WASHINGTON D.C. — More frequently is MTN news reporting of Grizzly Bears becoming more prevalent in communities across Western Montana.
“Here in the Northern Continental Divide ecosystem, the grizzly bear population is growing about 2.3% every year. We have roughly 1,000 grizzly bears in the ecosystem. That equates to about 30 more bears that survive and are added to the population every year,” explained Wes Sarmento, Bear Management Specialist with Montana Fish, Wildlife and Parks Conrad Division.
Those numbers leave ranchers fearful of their lifestyle.
“It's scary. I fear that ranchers are going to get pushed off the landscape because we can't survive with that many bears. It's just not possible,” exclaimed Trina Bradley, Pondera County Rancher, and Executive Director for the Rocky Mountain Front Ranchlands Group. “What's going to happen is as the bears keep reproducing, they're just going to keep pushing further and further out and there's just going to be more bears everywhere and it's just going to make everyone's lives so much harder.”
Grizzly Bears' threat to livestock comes from depredation and torment, causing stress and around-the-clock stewardship of a herd.
The next Farm Bill can help provide sufficient funding to help those living with the bears to build Conflict Management programs.
“We're not going to be out here removing bears from the landscape. What we need to focus on is just keeping them away from where they don't need to be.”
Representative from Montana’s first Congressional District Ryan Zinke says Grizzly management comes back to the way the United States manages its forests.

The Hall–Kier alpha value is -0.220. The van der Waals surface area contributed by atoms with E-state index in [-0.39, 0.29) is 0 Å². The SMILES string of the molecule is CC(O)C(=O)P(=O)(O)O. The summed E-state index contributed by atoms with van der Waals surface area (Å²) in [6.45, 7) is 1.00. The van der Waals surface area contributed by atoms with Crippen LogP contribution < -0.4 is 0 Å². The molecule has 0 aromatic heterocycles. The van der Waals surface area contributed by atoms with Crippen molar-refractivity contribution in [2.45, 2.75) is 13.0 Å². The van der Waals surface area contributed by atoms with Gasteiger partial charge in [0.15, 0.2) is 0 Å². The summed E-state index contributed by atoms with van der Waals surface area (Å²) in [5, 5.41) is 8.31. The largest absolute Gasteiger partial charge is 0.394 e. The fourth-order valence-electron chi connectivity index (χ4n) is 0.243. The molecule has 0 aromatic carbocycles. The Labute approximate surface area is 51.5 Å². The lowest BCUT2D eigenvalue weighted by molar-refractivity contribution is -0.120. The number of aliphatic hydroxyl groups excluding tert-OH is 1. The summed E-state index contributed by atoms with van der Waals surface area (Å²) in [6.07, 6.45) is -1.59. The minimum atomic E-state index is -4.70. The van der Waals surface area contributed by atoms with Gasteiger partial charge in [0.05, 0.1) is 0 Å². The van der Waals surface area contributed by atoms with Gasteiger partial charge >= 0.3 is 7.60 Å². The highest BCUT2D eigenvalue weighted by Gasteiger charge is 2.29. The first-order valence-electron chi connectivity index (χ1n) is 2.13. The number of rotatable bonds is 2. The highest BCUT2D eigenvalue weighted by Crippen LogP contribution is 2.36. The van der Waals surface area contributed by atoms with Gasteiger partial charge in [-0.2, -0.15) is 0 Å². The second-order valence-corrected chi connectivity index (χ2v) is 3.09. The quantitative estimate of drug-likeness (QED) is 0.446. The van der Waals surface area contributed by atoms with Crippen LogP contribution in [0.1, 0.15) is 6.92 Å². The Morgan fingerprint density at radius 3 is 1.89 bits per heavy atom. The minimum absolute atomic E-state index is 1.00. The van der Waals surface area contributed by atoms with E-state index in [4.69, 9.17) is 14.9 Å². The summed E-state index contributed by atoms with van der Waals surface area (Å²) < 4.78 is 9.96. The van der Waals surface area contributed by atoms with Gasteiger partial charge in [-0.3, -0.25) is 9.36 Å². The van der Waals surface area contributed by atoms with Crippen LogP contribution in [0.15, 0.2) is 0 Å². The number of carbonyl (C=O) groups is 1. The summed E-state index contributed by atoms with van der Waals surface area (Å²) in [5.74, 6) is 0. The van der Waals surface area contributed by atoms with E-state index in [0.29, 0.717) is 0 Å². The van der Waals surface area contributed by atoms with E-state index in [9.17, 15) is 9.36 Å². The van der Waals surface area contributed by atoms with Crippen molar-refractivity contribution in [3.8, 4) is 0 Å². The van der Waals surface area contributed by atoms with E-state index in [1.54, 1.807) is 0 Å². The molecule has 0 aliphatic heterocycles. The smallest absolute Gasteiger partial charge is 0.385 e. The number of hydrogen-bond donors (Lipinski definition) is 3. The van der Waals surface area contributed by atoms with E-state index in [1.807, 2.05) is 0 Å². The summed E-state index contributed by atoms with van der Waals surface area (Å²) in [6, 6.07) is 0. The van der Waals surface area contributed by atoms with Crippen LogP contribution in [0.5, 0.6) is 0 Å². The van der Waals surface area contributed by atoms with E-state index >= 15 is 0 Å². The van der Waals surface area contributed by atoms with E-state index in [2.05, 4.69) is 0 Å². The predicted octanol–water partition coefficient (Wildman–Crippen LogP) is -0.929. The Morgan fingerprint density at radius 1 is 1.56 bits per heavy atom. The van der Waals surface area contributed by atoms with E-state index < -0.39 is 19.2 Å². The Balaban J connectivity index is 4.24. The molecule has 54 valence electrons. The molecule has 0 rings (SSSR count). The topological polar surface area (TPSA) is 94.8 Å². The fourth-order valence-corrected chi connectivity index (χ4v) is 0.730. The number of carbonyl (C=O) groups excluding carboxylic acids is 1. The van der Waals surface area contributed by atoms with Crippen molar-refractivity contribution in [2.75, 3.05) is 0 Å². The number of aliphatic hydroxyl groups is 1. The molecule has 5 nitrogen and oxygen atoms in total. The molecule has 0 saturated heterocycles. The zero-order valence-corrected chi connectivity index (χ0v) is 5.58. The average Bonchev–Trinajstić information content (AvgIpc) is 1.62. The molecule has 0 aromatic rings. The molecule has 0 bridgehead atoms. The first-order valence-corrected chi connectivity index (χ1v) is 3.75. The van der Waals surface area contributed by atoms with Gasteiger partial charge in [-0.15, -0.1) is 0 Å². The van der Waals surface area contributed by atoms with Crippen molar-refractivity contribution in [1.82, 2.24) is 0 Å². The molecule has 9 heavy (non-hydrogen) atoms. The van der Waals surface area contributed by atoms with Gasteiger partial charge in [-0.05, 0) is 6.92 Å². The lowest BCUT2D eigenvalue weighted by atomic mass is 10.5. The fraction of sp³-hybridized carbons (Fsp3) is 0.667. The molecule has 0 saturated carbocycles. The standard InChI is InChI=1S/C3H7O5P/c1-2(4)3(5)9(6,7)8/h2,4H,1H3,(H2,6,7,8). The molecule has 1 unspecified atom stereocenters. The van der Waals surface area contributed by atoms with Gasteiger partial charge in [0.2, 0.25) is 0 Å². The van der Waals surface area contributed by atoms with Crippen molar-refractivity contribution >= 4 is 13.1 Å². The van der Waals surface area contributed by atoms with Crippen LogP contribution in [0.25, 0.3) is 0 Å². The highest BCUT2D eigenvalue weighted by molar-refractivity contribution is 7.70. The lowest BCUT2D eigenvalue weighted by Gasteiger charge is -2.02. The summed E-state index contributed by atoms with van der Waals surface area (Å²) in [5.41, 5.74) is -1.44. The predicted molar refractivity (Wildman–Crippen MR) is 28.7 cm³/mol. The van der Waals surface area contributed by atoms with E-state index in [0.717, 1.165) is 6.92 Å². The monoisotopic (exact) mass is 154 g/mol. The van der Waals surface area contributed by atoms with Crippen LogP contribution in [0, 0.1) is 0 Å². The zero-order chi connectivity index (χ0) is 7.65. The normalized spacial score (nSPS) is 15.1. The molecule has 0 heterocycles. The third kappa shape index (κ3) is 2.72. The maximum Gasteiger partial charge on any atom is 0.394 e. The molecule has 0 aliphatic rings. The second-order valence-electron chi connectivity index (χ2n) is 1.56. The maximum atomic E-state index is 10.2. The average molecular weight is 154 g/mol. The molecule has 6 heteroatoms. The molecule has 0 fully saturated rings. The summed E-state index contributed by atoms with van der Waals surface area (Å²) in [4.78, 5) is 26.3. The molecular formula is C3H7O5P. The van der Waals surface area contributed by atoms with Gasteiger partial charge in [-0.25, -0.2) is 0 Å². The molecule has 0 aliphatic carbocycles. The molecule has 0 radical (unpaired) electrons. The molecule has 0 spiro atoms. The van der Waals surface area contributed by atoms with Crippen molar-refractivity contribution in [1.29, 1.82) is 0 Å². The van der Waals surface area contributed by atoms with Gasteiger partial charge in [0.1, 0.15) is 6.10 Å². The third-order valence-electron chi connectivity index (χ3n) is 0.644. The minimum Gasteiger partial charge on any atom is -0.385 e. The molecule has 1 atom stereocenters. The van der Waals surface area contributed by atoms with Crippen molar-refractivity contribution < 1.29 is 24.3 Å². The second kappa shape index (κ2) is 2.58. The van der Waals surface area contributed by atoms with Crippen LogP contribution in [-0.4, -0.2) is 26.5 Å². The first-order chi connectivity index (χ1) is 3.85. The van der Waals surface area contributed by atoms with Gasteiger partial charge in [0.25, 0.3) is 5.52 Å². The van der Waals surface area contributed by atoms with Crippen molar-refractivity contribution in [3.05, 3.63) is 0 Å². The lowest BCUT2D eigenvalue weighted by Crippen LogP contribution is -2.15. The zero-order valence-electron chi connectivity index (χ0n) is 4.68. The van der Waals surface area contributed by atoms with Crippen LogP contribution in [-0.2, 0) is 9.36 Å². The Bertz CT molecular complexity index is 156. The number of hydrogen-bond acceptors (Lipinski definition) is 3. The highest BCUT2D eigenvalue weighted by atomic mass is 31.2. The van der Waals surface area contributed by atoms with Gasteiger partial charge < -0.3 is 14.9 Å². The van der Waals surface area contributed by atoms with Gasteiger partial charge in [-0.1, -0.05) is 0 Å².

“We should move to the management stage. The part of the grizzly issue is it starts with habitat in forests. There's nothing under the canopy. There are no grasses, forests are too dense. The species has recovered and they're moving further and further because where they're at, we mismanaged or forced in their habitat.”
That advocacy grows when it comes to other livestock organizations in Montana.
“Montana Stockgrowers firmly believes that we are ready for the Bears to be delisted. We believe that the state is fully capable and ready to manage those grizzly bears and really encourage in this 12-month review that U.S. Fish and Wildlife Service is doing, that they move forward with de-listing the grizzly bears delisting,” explained Raylee Honeycutt, Executive Vice President, Montana Stockgrowers Association.
MTN News asked Senator Tester if he felt the state was capable of managing the growing Grizzly Bear populations. Tester said he is unsure because the bears have yet to be de-listed as a protected species. He did mention that he helped de-list Wolves in Montana, and a study would be coming out soon to see if the state has adequately managed the population.
“The Grizzly is our Montana state animal. We should be very proud of it. Top of the ‘damn’ food chain. We need to make sure that if they're recovered, we manage them appropriately, and if they're not recovered, we manage them appropriately.”
Currently, nothing appears to be changing with the way bear management is done. The current system appears to be working. Those management practices will not change until the Grizzly Bear is de-listed as a protected species.